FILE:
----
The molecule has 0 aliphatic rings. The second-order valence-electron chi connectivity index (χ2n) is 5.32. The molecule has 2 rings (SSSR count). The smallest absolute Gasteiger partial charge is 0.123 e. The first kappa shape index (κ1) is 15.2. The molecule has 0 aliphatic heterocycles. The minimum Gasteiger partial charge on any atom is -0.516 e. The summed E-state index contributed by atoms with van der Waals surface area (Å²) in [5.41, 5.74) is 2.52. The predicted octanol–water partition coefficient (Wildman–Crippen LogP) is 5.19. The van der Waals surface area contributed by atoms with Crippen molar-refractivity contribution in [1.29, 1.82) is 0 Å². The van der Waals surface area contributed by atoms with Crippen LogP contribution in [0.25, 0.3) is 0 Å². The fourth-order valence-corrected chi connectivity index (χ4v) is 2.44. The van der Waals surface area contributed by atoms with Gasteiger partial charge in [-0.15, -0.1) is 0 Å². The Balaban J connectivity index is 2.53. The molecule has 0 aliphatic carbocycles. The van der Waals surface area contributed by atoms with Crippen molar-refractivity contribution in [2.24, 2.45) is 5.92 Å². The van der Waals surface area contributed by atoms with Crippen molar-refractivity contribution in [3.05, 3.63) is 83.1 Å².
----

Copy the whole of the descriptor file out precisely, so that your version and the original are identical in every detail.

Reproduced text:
The molecule has 0 aliphatic rings. The second-order valence-electron chi connectivity index (χ2n) is 5.32. The molecule has 2 rings (SSSR count). The smallest absolute Gasteiger partial charge is 0.123 e. The first kappa shape index (κ1) is 15.2. The molecule has 0 aliphatic heterocycles. The minimum Gasteiger partial charge on any atom is -0.516 e. The summed E-state index contributed by atoms with van der Waals surface area (Å²) in [5.41, 5.74) is 2.52. The predicted octanol–water partition coefficient (Wildman–Crippen LogP) is 5.19. The van der Waals surface area contributed by atoms with Crippen molar-refractivity contribution in [1.29, 1.82) is 0 Å². The van der Waals surface area contributed by atoms with Crippen LogP contribution in [0.25, 0.3) is 0 Å². The fourth-order valence-corrected chi connectivity index (χ4v) is 2.44. The van der Waals surface area contributed by atoms with Gasteiger partial charge in [-0.15, -0.1) is 0 Å². The Balaban J connectivity index is 2.53. The molecule has 0 aliphatic carbocycles. The van der Waals surface area contributed by atoms with Crippen molar-refractivity contribution in [2.24, 2.45) is 5.92 Å². The van der Waals surface area contributed by atoms with Crippen molar-refractivity contribution in [3.05, 3.63) is 83.1 Å².